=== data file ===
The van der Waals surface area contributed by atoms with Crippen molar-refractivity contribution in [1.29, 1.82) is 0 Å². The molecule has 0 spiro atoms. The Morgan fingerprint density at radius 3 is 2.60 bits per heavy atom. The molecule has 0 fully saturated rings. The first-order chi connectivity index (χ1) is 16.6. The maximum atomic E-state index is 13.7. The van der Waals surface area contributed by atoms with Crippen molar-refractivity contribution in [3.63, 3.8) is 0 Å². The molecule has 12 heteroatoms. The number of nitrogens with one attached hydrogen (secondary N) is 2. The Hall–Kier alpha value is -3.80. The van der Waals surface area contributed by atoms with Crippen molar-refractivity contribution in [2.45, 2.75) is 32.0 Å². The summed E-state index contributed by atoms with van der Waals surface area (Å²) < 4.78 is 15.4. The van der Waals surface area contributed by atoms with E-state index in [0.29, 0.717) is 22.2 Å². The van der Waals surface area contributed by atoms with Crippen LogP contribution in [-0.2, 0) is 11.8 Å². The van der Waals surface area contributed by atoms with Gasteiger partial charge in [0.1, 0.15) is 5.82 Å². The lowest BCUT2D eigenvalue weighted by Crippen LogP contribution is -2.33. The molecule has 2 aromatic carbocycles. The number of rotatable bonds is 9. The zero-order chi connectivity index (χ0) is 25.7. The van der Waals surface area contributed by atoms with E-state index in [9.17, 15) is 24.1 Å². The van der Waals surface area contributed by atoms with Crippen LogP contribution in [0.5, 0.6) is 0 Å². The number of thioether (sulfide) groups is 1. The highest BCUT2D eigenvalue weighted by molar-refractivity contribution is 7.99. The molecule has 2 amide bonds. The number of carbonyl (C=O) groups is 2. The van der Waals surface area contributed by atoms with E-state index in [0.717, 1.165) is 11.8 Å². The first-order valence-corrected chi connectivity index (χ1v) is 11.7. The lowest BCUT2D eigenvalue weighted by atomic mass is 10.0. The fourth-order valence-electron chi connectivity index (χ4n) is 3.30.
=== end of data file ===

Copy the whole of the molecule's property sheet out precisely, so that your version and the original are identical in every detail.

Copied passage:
The van der Waals surface area contributed by atoms with Crippen molar-refractivity contribution in [1.29, 1.82) is 0 Å². The molecule has 0 spiro atoms. The Morgan fingerprint density at radius 3 is 2.60 bits per heavy atom. The molecule has 0 fully saturated rings. The first-order chi connectivity index (χ1) is 16.6. The maximum atomic E-state index is 13.7. The van der Waals surface area contributed by atoms with Crippen molar-refractivity contribution in [3.63, 3.8) is 0 Å². The molecule has 12 heteroatoms. The number of nitrogens with one attached hydrogen (secondary N) is 2. The Hall–Kier alpha value is -3.80. The van der Waals surface area contributed by atoms with Crippen molar-refractivity contribution in [2.45, 2.75) is 32.0 Å². The summed E-state index contributed by atoms with van der Waals surface area (Å²) < 4.78 is 15.4. The van der Waals surface area contributed by atoms with E-state index in [0.29, 0.717) is 22.2 Å². The van der Waals surface area contributed by atoms with Crippen LogP contribution in [-0.2, 0) is 11.8 Å². The van der Waals surface area contributed by atoms with Gasteiger partial charge in [0.1, 0.15) is 5.82 Å². The lowest BCUT2D eigenvalue weighted by Crippen LogP contribution is -2.33. The molecule has 2 aromatic carbocycles. The number of rotatable bonds is 9. The zero-order chi connectivity index (χ0) is 25.7. The van der Waals surface area contributed by atoms with E-state index in [9.17, 15) is 24.1 Å². The van der Waals surface area contributed by atoms with Crippen LogP contribution in [0.5, 0.6) is 0 Å². The number of thioether (sulfide) groups is 1. The highest BCUT2D eigenvalue weighted by molar-refractivity contribution is 7.99. The molecule has 2 amide bonds. The number of carbonyl (C=O) groups is 2. The van der Waals surface area contributed by atoms with E-state index in [0.717, 1.165) is 11.8 Å². The first-order valence-corrected chi connectivity index (χ1v) is 11.7. The lowest BCUT2D eigenvalue weighted by atomic mass is 10.0. The fourth-order valence-electron chi connectivity index (χ4n) is 3.30.